>That's absolute bullshit.  You are not allowed to discriminate on the basis of 
>religion.  At least with homosexuality there is evidence of a genetic 
>predisposition -- which you can't say about religion.

Religion is an independently verifiable trait. Any accusation made
that one was discriminated against on the basis of one's religion
requires the independent verification of such a religion existing. A
good example is the debate over whether Sikhs should be allowed to
wear their little daggers in places that prohibit weapons. A Sikh who
sought relief under the various human rights provisions would have to
establish both that he was a Sikh, that Sikhism was religion, and that
wearing a dagger was a legitimate religious practice. Only after this
was done could the question of any discrimination be considered. In
the case of sexual orientation, however, no such independent
verification is possible----unless one is to equate specific acts as
evidence of a person's sexual orientation.  

>>The theory is now changed, however, and the
>>government is obliging people to condone, if not actually approve,

>No -- the government is saying "It's none of the employer's 
>fucking business."

But what exactly does that mean, in real terms, if not that the
employer may not express any view that does not condone or approve
any sexual activity---or risk legal action from some employee whose
sexual orientation and activities he neither knows, nor could know,
even if he wanted to? At least with the religious (and other) criteria
the employer is able to have an independent standard of what
constitutes the religion and its legitimate practices, against which
the employee must apply his case. In the "sexual orientation"
criteria, on the other hand, he may not undertake any position that
does not condone, if not approve, any sexual practice---for fear that
an employee will arbitrarily declare it reflects prejudicially on his
sexual orientation and is therefore discriminatory.



From pkolding@cts.com Fri May 10 09:09:02 PDT 1996
Article: 43659 of can.politics
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From: pkolding@cts.com (PKolding)
Newsgroups: bc.politics,can.politics,ont.general,ab.politics
Subject: Re: Manning's latest push exposes Reform inconsistencies
Date: Fri, 03 May 1996 17:35:23 GMT
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dunnett@mala.bc.ca (Malcolm Dunnett) wrote:

>In article <4mb7rb$fah@bcarh8ab.bnr.ca>,
>    glasgow@bnr.ca (Barry Glasgow) writes:
>> 
>> As for the moral issues at hand, I would suggest that you, the reporters
>> asking the questions and the Liberals might constitute the largest collection
>> of liars on the planet if you all told us that, given the choice of losing  
>> your livelihood or letting go an individual of _any_ minority,
>> you would choose to lose your business.
>> 

>    I didn't hear the precise wording of the question he was responding
>to, but his answer wasn't "if I was going to lose the business", it was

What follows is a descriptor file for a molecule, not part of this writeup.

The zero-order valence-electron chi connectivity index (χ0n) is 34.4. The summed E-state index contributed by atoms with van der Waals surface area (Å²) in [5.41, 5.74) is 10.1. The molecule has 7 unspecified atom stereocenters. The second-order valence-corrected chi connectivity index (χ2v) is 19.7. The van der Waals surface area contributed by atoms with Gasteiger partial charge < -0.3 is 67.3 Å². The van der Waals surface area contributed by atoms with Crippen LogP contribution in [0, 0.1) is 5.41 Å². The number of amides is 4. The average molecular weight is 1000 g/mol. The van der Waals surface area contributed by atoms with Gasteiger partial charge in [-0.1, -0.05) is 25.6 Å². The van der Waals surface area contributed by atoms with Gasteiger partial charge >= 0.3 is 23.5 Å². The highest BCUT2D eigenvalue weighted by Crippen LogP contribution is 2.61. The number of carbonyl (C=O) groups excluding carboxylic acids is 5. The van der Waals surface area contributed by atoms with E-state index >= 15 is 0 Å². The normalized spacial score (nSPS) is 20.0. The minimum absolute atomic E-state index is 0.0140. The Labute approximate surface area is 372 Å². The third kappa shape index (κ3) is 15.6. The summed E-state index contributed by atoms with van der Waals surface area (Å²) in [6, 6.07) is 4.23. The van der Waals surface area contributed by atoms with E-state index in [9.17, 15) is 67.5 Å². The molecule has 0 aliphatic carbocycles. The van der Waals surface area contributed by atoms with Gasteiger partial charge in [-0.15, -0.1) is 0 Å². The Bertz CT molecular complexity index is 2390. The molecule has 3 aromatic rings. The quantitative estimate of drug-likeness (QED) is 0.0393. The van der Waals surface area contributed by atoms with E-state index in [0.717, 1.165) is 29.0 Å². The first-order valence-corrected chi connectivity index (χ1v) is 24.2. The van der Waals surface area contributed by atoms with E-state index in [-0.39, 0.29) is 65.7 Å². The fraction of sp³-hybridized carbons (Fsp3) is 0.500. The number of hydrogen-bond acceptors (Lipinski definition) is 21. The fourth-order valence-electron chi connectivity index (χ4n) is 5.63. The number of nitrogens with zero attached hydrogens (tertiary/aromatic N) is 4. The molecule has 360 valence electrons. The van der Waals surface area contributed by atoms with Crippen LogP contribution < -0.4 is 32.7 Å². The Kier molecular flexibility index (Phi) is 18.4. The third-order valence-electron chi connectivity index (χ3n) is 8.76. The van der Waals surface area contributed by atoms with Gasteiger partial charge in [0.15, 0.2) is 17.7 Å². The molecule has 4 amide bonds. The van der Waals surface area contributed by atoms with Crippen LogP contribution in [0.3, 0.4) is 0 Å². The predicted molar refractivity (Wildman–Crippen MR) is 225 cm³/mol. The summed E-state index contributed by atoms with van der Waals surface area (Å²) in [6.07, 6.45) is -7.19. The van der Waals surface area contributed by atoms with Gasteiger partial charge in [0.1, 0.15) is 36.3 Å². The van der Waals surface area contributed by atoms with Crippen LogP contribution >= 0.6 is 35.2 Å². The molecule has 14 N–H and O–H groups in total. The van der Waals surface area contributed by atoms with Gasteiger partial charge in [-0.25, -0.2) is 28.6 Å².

>"if it was *hurting* business". As I mentioned in an earlier post, this
>is almost verbatim the remark he made quite some time ago in the local
>media. He's obviously had a long time to think about the issue in the
>interim.

>    You may argue that the difference is only a matter of degree, but I
>think that if we look at the question in the context of Canadian society
>there is a real difference. I'll concede that if you asked me "if you had
>the choice of firing a homosexual employee or having your business destroyed
>and you and your family attacked and possibly killed by an angry mob what
>would you do" I would have to answer that I might very well fire the
>person (much as I'd hate myself for doing so). But we're not talking about
>Nazi Germany here, we're realistically talking about whether a business
>should be able to fire a competent employee if a few bigots suggest that
>they don't like "those sort of people working here". The proper answer to
>that question is "tell those jerks to take their business elsewhere". 

It seems to me the proper answer is up to the employer, not the
government. It seems to me that your argument presupposes that a
person's sexual orientation is of no possible consequence to anyone,
and that people don't have the right to suppose otherwise. IMHO, the
government goes too far in enforcing this particular religious view,
however.

>It's one thing to concede that any of us might crumble under 
>enough pressure and take the low road in order to survive, 
>quite another thing to suggest that people should be free to 
>act immorally any time doing otherwise would be inconvenient. 

There's that religious intolerance once again. It seems to me one's
view of "sexual orientation" is an intensely moral activity, and not
one to be determined by the government.

>Mr. Ringmas attitude certainly seem to becloser to the latter case 
>than the former.

It seems to me you have it absolutely wrong. Ringma's attitude
betrayed an entirely amoral and utilitarian philosophy with respect to